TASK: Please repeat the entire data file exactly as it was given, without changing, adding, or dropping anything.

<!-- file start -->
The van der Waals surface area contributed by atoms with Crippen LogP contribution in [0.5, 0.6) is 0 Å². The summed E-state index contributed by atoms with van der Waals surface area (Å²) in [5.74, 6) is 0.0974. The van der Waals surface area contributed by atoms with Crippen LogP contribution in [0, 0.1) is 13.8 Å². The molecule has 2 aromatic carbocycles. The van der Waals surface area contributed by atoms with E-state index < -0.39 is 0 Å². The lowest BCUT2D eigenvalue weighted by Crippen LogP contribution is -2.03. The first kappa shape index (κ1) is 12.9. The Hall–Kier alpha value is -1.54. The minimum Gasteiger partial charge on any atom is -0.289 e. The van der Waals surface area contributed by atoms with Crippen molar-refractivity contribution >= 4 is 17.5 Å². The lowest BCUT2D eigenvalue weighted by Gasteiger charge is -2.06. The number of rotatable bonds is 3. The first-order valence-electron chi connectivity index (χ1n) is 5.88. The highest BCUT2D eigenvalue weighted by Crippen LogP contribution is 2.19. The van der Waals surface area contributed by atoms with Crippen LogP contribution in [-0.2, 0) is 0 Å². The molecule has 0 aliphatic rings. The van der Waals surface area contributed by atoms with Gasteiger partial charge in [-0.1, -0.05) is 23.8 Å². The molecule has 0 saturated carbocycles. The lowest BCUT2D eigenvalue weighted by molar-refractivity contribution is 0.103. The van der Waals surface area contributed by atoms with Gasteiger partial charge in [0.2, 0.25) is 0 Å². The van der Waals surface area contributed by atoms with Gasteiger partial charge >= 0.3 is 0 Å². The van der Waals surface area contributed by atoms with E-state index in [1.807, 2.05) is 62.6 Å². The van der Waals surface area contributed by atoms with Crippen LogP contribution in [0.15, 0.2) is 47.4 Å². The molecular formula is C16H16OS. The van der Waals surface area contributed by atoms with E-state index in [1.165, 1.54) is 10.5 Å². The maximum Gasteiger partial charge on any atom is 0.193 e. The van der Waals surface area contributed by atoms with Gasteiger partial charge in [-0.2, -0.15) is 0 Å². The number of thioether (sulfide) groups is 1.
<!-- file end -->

The van der Waals surface area contributed by atoms with Crippen LogP contribution in [0.5, 0.6) is 0 Å². The summed E-state index contributed by atoms with van der Waals surface area (Å²) in [5.74, 6) is 0.0974. The van der Waals surface area contributed by atoms with Crippen LogP contribution in [0, 0.1) is 13.8 Å². The molecule has 2 aromatic carbocycles. The van der Waals surface area contributed by atoms with E-state index < -0.39 is 0 Å². The lowest BCUT2D eigenvalue weighted by Crippen LogP contribution is -2.03. The first kappa shape index (κ1) is 12.9. The Hall–Kier alpha value is -1.54. The minimum Gasteiger partial charge on any atom is -0.289 e. The van der Waals surface area contributed by atoms with Crippen molar-refractivity contribution >= 4 is 17.5 Å². The lowest BCUT2D eigenvalue weighted by Gasteiger charge is -2.06. The number of rotatable bonds is 3. The first-order valence-electron chi connectivity index (χ1n) is 5.88. The highest BCUT2D eigenvalue weighted by Crippen LogP contribution is 2.19. The van der Waals surface area contributed by atoms with Crippen LogP contribution in [-0.2, 0) is 0 Å². The molecule has 0 aliphatic rings. The van der Waals surface area contributed by atoms with Gasteiger partial charge in [-0.1, -0.05) is 23.8 Å². The molecule has 0 saturated carbocycles. The lowest BCUT2D eigenvalue weighted by molar-refractivity contribution is 0.103. The van der Waals surface area contributed by atoms with Gasteiger partial charge in [0.2, 0.25) is 0 Å². The van der Waals surface area contributed by atoms with Gasteiger partial charge >= 0.3 is 0 Å². The van der Waals surface area contributed by atoms with E-state index in [1.807, 2.05) is 62.6 Å². The van der Waals surface area contributed by atoms with Crippen LogP contribution in [0.15, 0.2) is 47.4 Å². The molecular formula is C16H16OS. The van der Waals surface area contributed by atoms with E-state index in [1.165, 1.54) is 10.5 Å². The maximum Gasteiger partial charge on any atom is 0.193 e. The van der Waals surface area contributed by atoms with Gasteiger partial charge in [-0.2, -0.15) is 0 Å². The number of thioether (sulfide) groups is 1.